I’ve also included some studies of hitherto unknown or little noticed features of Bonhoeffer’s thought and influence: his posthumous use (or misuse) in Cold War East Europe for example, and his pointed remarks about ministry and church community, which are so apposite for witness in a ‘post-Christian’ world.
I’ve also drawn what I see as some striking connexions or parallels with other thinkers, like the 17th century priest and poet Thomas Traherne, who like Bonhoeffer believed that knowing God requires immersion and delight in God’s created world (a potentially powerful resource in our quest for an ecologically responsible faith); and the Catholic Modernist Friedrich von Hügel, of whom Bonhoeffer once remarked to some friends in London, ‘If you English had read him you would not have needed to read Karl Barth!’
To come clean: nearly all the chapters are hitherto unpublished, but originated as papers or lectures given over the last few years in a wide variety of contexts in the UK, Australia, South Africa, Sweden and the USA. Adding to the mix are two sermons: ‘The gospel subversive of tribalism’ preached at matins in King’s College Chapel, Cambridge; and ‘Are we still of any use? Words for tired public servants and frustrated citizens’, preached at the Bath and North East Somerset Civic Service on the 75th anniversary of the July 20 1944 plot against Hitler.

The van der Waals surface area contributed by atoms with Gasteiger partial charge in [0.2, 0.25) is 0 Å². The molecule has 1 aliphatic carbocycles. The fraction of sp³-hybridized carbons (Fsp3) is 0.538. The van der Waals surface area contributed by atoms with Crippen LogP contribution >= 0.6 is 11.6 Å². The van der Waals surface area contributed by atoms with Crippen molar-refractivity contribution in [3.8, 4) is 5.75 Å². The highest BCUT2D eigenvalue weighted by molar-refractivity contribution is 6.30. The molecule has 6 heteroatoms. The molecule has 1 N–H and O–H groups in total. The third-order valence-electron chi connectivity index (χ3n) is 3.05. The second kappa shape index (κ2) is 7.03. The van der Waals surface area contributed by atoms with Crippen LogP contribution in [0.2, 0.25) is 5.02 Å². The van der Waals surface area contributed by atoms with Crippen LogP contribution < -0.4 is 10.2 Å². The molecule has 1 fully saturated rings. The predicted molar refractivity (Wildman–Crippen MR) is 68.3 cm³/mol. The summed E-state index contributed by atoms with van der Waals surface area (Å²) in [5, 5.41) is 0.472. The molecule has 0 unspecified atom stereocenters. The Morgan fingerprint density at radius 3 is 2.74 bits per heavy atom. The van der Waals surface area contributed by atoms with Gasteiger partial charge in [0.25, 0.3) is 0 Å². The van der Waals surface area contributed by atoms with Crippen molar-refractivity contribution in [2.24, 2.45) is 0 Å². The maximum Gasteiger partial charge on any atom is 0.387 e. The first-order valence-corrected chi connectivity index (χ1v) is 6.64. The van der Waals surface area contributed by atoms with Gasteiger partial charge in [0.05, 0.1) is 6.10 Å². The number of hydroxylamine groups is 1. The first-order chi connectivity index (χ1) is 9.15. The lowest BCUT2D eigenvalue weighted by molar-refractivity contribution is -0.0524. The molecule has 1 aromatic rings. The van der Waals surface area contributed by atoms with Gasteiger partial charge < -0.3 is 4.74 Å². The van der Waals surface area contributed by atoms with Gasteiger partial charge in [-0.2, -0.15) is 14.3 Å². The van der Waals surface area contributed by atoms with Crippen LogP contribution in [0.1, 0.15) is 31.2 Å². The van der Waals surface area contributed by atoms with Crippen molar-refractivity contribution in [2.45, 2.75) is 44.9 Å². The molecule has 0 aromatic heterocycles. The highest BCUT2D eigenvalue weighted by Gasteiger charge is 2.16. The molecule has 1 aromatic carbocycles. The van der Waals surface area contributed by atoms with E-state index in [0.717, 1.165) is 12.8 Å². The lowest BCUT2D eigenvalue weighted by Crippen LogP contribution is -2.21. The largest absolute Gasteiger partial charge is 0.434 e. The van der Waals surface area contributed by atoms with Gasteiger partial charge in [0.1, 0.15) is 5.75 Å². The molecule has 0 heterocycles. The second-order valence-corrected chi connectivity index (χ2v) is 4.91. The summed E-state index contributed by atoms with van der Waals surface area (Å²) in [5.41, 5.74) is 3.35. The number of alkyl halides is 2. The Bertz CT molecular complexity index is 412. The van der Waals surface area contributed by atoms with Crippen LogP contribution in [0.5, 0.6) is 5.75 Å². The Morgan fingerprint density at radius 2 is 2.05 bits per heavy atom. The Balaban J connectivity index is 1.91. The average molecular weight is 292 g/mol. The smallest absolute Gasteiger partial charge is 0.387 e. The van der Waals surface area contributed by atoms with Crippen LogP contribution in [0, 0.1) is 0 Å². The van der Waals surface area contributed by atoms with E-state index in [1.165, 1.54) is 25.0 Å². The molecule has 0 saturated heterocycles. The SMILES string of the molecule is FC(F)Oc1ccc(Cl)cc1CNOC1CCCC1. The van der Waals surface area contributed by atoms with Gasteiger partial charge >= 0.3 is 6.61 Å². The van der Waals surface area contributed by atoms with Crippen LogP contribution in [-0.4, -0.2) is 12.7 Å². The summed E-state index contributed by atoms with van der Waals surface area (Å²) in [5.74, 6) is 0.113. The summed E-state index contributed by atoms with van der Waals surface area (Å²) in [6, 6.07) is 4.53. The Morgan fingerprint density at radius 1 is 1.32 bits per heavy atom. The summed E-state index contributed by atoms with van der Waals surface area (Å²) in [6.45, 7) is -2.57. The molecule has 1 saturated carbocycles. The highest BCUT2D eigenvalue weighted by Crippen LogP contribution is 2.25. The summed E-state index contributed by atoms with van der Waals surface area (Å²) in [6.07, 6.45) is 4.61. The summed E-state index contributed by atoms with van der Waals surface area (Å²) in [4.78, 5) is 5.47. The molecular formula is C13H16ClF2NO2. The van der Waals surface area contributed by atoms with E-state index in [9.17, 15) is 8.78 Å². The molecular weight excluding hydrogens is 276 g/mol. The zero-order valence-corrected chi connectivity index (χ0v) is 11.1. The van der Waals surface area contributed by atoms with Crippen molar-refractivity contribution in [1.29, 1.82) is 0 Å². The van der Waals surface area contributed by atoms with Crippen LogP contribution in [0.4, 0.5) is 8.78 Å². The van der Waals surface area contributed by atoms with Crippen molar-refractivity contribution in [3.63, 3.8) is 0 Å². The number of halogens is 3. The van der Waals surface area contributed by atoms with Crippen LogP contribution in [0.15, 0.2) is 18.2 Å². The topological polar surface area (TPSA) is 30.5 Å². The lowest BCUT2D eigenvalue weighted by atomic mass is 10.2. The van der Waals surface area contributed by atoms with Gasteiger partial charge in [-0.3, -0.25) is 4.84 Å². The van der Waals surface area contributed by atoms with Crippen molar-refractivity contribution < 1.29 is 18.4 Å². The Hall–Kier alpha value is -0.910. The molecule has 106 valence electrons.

Of course I’ve not tried to address each and every ‘issue’ in these fast moving and turbulent times, rather to keep in view Bonhoeffer’s underlying and basic biblical, Christ-centred theology which always drove his own engagements, and which should now make us think. But I was able, just as the book was going through the press, to tag onto the Preface the open letter which I wrote to Patriarch Kirill, head of the Russian Orthodox Church, following the Russian invasion of Ukraine.
If, as quite likely, Appointments with Bonhoeffer proves to be my last offering of this kind, I just hope it may help promote still further the reception and appreciation of Bonhoeffer’s legacy for today’s and future generations. It is greatly encouraging that, worldwide, a new wave of younger scholars is now taking him up. There’s an aptness in that. Looking back to a historical figure who died nearly 80 years ago, we perhaps picture a venerable ‘father of the church’. But it should not be forgotten that Bonhoeffer was just 21 when he got his doctorate, that it was as a youth secretary he served the ecumenical peace movement, and that he was just 39 when he died. He will forever be young in the kingdom of God.
Baptist minister the Revd Dr Keith Clements is the former General Secretary of the Conference of European Churches 1997-2005
Keith's new book Appointments with Bonhoeffer - Personal Faith and Public Responsibility in a Fragmenting World is published by T & T Clark